There are those little odds and ends around the house that need fixing. Sure, you could call a handyman, but this would eat up way too much money from the family budget. Conversely, relying on a friend or even spouse to do the fixing sometimes requires endless reminders as well as patience. What is the do-it-yourself-minded handywoman to do? Easy: take on some of the most pressing home repairs yourself!
Fix a broken light switch. Oh sure, electricity is dangerous and gets you electrocuted. But have you checked lately what an electrician charges (per hour) just to come in and take a look? If you know that a light switch is bad, go ahead and replace it yourself. Turn off the power to the room in which the switch is located – just turn on the light powered by the switch, turn off the circuit breakers one by one and wait to hit the one that powers the light switch in question – unscrew the switch plate, unscrew the switch mechanism and unscrew the wires from the back of the switch. Then do the process in reverse with a brand new switch mechanism (available at a home improvement store for a couple of bucks).
Unclog a drain. Here is another money pit waiting to happen. Just like an electrician, a plumber charges quite a bit of money to undo the mess that greets you in the kitchen or bathroom. Use the suction generated by a plunger to move along hair buildup in the pipes. For more stubborn clogs, insert the business end of a blow bag into the drain as far as it will go and fill it up with water from the tap. It should force even stubborn clogs to dislodge and flush away. For the truly stubborn clogs, a plumbing snake is the best answer.
Undo plaster damage. With the holidays just around the corner, you most likely want to offer a presentable and welcoming home. The holes in the plaster walls – generated by inexpertly moved furniture or a recent temper tantrum over a relationship breakup – cannot be covered up with pictures any longer. Begin by removing loose bits and pieces of plaster. If the hole is sizable, cut a piece of gypsum lath to fit and secure it with long lath nails. Paint bonding agent on the old plaster surrounding the hole, wait for about 30 to 60 minutes, mix the mortar and apply a dollop with a putty knife to a depth of no more than half an inch. Let the mortar dry for 30 minutes before applying a second coat (if needed). After letting this dry for another 30 minutes, rough it up and let the whole plaster project sit overnight. Apply finishing plaster the next day and blend the fix into the existing wall.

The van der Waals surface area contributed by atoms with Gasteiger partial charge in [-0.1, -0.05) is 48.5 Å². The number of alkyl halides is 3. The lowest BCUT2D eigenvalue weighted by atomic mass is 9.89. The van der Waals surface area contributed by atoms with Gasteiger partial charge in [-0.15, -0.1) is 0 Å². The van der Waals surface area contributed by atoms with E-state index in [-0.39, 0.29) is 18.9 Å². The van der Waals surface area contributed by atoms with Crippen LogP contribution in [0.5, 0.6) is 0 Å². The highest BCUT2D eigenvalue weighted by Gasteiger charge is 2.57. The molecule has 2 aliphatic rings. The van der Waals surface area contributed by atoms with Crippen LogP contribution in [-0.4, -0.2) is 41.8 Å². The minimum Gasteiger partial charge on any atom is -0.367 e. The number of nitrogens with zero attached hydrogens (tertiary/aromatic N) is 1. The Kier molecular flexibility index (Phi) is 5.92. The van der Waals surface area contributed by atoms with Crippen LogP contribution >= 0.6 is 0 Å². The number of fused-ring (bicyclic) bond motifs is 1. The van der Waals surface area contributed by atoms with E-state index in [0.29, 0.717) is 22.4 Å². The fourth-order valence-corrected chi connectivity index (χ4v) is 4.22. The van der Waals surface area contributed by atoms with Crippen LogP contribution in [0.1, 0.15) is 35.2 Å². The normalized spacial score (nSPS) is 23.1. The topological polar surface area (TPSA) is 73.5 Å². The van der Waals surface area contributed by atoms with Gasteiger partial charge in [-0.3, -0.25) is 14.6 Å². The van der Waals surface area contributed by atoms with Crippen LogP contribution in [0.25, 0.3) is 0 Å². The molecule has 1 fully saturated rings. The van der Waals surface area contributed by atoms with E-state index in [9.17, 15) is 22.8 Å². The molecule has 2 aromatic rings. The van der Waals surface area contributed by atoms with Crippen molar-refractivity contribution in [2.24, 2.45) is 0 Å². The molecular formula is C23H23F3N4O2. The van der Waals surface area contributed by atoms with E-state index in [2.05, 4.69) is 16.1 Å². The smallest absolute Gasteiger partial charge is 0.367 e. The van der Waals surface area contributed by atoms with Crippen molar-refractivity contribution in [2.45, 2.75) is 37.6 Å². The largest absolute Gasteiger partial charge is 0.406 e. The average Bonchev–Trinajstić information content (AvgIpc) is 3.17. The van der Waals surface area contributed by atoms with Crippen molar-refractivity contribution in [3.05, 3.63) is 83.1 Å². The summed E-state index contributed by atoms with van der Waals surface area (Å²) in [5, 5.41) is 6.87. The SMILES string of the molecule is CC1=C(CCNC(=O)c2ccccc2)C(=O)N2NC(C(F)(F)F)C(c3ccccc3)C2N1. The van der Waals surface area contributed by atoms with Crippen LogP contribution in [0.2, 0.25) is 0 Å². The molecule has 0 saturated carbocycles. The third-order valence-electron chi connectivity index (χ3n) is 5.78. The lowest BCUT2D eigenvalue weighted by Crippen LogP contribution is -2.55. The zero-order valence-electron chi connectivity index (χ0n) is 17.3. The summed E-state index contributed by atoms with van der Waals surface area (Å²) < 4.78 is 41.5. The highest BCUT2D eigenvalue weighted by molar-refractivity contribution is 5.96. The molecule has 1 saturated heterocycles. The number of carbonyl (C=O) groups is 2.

Remove rust stains. They are unsightly and difficult to remove. Some homeowners go so far as to replace sinks and tubs with extensive rust stains. Not so fast! A simple home repair with natural pumice and elbow grease makes quick work of the reddish stains and presents your bathroom fixtures with a ‘like new” look. A word of warning: it is possible to also use pumice to remove rust from Travertine tiles and grout but because pumice is harder than grout (yet not as hard as porcelain), go easy on the elbow grease to avoid doing damage to the floor or wall.
These simple home repairs may very well save you a few hundred dollars that you can now spend on something much more useful than a handyman’s visit. Why not go and check out that new loveseat you have had your eye on?
Home Tips: “Light Switches & Controls”
More from Sylvia Cochran:
4 Common Mistakes Made During Exterior Siding Repair and How to Avoid Them
How to Fix a Leaky Showerhead in 3 Easy Steps
How to Repair a Crack in the Wall